We had motored out of the harbour, and by rote of habit raised the sails. I didn't really expect a race to happen. The wind was so light, even the shallowest of ripples had disappeared from the water surface. However, I did not take into account Wally's (Stephen Waldie) persistence on race committee, and my new crew member, Collette's determination to make some air pass over the sails.
In search of some moving air, the RC moved further west, and thankfully away from the construction dump zone. Miraculously, the air got fresher, and we were able to move about the start line quite nicely. Still, it was not enough to release the wind indicator from some grippy cobwebs atop the mast. As we moved up the first leg, I watched our foredeck crew's eyes get larger, as looking back, he said "Whoah, there is something very black coming in fast... maybe we should head in." That seemed ridiculous to me, as I declined to even look back, while I focused on keeping the dying breeze flow over the tell tales in a limp fashion. Then, I saw Jin with sails on deck, motoring at top speed for harbour... hmmm.
We continued to slowly proceed to the windward mark, when Collette began a countdown. It's going to hit us in 45, 30, 20 10! WHAM!
Okay, I had no choice now but to believe, but I must confess being confused on the helm. Not only did we get hit with a whole new force, but the wind was all over the place, and then directly behind. I uncleated the mainsheet and let the sail run out. The wind was still squirrelly, though at the extreme, and the genny was flapping all over. Very confusing. Then, I saw the skiff sailors on Bill Lynam's Shark hoist the kite, and take off like a jet! They were sailing a tighter reach while our approach to the mark was a direct run with a swirling wind. I heard Collette shout out something about watching out for the possibility of an accidental jibe, which thankfully didn't happen.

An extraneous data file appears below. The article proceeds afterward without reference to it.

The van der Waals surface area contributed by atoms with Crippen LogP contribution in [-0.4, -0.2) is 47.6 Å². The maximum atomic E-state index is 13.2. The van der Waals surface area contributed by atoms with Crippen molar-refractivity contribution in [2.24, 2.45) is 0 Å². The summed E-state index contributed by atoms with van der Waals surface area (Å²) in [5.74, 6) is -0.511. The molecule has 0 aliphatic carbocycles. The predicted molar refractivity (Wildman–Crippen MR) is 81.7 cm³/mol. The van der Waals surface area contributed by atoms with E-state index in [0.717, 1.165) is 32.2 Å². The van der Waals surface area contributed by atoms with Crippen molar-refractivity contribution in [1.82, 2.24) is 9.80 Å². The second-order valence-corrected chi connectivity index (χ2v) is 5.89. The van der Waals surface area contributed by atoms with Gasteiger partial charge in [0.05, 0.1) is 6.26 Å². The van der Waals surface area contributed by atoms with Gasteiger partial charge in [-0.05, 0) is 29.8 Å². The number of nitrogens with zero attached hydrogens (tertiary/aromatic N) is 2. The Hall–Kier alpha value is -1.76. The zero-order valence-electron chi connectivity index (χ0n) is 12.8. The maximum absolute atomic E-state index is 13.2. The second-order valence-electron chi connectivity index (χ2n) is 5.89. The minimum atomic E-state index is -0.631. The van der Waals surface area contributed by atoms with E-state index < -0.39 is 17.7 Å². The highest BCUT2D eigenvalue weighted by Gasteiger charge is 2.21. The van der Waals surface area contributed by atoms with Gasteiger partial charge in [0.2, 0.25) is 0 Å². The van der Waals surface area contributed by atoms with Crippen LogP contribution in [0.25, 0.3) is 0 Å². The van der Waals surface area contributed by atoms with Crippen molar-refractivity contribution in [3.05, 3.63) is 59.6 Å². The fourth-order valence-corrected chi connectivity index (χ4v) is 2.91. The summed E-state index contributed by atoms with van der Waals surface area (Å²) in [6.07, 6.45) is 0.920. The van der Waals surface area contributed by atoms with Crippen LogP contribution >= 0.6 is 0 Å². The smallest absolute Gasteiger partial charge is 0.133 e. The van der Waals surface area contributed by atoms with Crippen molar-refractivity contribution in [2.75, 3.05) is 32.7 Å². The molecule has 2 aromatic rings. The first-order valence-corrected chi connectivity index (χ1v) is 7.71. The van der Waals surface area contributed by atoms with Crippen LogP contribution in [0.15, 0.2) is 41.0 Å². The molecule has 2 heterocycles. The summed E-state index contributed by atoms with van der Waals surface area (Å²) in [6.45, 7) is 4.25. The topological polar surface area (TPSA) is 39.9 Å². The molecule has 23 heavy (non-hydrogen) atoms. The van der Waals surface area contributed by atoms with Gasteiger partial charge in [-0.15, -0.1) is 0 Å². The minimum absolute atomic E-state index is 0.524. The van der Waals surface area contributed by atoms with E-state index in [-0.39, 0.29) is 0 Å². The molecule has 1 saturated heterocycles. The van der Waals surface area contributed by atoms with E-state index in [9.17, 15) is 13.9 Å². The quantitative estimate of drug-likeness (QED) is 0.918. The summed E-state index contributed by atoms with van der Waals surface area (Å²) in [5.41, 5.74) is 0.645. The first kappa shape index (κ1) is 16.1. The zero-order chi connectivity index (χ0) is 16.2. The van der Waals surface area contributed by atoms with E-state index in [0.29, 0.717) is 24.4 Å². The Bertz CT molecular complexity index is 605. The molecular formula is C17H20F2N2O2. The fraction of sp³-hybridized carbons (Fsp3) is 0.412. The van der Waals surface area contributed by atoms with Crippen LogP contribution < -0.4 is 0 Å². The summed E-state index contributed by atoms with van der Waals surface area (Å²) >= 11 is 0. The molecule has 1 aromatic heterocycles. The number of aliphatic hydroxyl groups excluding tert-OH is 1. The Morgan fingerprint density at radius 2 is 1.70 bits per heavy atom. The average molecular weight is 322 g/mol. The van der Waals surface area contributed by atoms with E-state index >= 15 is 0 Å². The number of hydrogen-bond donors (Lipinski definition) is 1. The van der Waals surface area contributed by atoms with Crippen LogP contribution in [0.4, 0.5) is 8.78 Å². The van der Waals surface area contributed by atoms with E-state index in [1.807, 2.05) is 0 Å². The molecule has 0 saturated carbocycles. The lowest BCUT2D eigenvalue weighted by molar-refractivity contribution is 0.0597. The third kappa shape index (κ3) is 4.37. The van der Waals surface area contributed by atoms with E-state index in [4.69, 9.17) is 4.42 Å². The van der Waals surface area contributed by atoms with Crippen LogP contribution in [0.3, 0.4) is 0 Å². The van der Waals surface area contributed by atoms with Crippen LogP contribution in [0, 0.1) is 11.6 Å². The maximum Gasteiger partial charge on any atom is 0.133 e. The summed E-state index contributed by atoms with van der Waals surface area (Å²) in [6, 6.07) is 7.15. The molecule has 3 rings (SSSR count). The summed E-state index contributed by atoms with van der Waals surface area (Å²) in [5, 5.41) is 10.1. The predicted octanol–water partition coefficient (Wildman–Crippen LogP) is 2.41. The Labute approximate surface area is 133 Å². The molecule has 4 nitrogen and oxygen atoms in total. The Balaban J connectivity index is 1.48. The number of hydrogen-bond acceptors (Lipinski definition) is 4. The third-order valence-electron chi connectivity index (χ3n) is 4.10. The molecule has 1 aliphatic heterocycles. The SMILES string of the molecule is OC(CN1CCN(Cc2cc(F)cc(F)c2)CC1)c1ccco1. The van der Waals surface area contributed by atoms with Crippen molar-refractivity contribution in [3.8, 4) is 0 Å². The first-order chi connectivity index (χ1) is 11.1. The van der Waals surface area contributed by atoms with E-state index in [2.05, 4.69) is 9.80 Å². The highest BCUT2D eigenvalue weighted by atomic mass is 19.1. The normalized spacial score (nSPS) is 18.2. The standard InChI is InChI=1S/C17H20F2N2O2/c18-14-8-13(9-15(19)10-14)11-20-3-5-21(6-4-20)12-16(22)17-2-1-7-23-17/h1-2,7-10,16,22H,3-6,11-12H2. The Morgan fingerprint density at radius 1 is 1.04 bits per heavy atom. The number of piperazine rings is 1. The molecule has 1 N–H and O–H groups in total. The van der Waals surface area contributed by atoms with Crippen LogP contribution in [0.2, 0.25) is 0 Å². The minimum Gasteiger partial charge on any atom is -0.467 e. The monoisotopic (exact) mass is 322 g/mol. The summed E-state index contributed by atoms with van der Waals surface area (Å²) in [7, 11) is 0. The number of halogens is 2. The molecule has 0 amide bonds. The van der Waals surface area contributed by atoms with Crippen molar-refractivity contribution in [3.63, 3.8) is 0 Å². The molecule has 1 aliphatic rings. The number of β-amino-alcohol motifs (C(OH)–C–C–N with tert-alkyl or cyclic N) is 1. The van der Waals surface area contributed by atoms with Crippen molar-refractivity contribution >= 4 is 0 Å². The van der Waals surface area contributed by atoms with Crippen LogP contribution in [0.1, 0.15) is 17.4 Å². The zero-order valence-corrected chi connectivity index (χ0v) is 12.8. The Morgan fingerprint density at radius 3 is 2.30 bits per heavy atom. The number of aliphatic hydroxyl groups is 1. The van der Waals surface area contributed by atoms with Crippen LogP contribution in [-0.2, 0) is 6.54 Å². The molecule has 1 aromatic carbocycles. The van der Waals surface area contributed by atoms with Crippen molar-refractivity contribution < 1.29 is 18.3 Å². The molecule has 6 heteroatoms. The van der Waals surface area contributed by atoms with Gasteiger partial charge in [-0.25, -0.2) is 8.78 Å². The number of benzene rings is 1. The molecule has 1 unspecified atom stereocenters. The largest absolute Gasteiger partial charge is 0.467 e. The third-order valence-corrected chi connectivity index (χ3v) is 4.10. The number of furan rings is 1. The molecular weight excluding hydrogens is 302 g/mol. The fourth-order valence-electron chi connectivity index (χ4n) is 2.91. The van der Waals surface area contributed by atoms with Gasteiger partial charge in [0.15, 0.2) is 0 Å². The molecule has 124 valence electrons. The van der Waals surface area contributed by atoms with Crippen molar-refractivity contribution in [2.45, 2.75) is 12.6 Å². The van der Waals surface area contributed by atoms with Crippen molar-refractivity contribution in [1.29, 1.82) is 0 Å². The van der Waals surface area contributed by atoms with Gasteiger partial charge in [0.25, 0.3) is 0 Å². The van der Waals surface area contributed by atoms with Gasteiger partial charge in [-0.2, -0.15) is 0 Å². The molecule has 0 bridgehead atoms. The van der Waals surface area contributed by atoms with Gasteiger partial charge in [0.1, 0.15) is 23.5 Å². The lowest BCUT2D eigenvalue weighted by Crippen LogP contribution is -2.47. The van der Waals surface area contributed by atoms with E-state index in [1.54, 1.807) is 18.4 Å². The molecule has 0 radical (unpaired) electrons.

I opted to not call for a chute, and a good thing that was. As we approached the mark, Nuisance came storming down on us, bow in the air, moving more like a surface missile then a sailboat. Collette saw them first, and called it, but by the time I peered around the main, and prepared to tack it was already too late. I feared a panic tack and dumping my crew in the water in heavy, fast traffic, so opted to shove the boat sideways along Nuisance, "distancing" from the mark, until they passed. It was a race-tosser but felt safe. Toby on Nuisance was not impressed, but everybody lived to recall the event later, and Toby was philosophical about it all too.
After we rounded the formerly windward mark, now a leeward mark, the difference between our boat's progress, and the Nuisance missile momentarily permeated my brain's activity. We heaved and tossed about constantly blowing sail in the gusts, tugging sheets back in, only to get blown over again seconds later. Repeat constantly was the order for the evening. It did get better when I dropped the traveler to the extreme leeward end, and the crew got some more cunningham on the genny, but clearly, I have yet to acquire heavy air helming skills. It was fun to ride the edge between pinched and over-powered, and we had a very exciting ride. The crew worked their butts off. Tavish muscled the genoa, and Collette hiked all 85 pounds of her weight over the side of the hull, blowing the pressure-cleated main with her foot when needed. Yee-hah! I felt like we were cowboys on a bucking bronco, not fast, but hoo-wee, exciting.
Our racing steed, navy-blue hulled Shark, #901, has now finally been re-named to follow our previous racing boat and teams, and to recognize the long, crazy course we have been on! The name is again, "Ambitious"
Photo from our racing in the Shark World Championship last week, taken by Peter Lavender.